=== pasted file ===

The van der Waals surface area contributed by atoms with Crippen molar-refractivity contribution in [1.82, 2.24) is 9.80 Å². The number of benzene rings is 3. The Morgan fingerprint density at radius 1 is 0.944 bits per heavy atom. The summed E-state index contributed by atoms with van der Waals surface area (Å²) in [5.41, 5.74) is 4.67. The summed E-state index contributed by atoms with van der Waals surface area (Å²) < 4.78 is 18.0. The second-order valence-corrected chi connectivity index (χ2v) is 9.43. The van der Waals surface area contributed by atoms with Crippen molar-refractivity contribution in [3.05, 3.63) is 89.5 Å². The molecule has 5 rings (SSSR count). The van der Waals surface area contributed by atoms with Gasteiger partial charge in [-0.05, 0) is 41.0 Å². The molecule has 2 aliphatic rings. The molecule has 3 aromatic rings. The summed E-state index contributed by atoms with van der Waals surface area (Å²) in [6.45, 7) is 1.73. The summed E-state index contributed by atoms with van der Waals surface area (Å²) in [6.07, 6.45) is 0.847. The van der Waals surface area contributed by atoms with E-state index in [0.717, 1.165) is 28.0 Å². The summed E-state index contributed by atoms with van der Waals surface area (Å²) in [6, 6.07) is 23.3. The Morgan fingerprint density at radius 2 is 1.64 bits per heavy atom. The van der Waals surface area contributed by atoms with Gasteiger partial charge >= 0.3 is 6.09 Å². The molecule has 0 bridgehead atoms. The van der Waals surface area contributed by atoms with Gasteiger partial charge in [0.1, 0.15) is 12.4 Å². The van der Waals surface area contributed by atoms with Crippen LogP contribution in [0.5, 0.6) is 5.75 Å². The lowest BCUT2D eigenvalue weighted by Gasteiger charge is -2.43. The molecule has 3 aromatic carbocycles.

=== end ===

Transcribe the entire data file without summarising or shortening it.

The van der Waals surface area contributed by atoms with Crippen molar-refractivity contribution in [1.82, 2.24) is 9.80 Å². The number of benzene rings is 3. The Morgan fingerprint density at radius 1 is 0.944 bits per heavy atom. The summed E-state index contributed by atoms with van der Waals surface area (Å²) in [5.41, 5.74) is 4.67. The summed E-state index contributed by atoms with van der Waals surface area (Å²) < 4.78 is 18.0. The second-order valence-corrected chi connectivity index (χ2v) is 9.43. The van der Waals surface area contributed by atoms with Crippen molar-refractivity contribution in [3.05, 3.63) is 89.5 Å². The molecule has 5 rings (SSSR count). The van der Waals surface area contributed by atoms with Gasteiger partial charge in [-0.05, 0) is 41.0 Å². The molecule has 2 aliphatic rings. The molecule has 3 aromatic rings. The summed E-state index contributed by atoms with van der Waals surface area (Å²) in [6.45, 7) is 1.73. The summed E-state index contributed by atoms with van der Waals surface area (Å²) in [6.07, 6.45) is 0.847. The van der Waals surface area contributed by atoms with E-state index in [0.717, 1.165) is 28.0 Å². The summed E-state index contributed by atoms with van der Waals surface area (Å²) in [6, 6.07) is 23.3. The Morgan fingerprint density at radius 2 is 1.64 bits per heavy atom. The van der Waals surface area contributed by atoms with Gasteiger partial charge >= 0.3 is 6.09 Å². The molecule has 0 bridgehead atoms. The van der Waals surface area contributed by atoms with Gasteiger partial charge in [0.1, 0.15) is 12.4 Å². The van der Waals surface area contributed by atoms with Crippen LogP contribution in [0.5, 0.6) is 5.75 Å². The lowest BCUT2D eigenvalue weighted by Gasteiger charge is -2.43. The molecule has 3 aromatic carbocycles.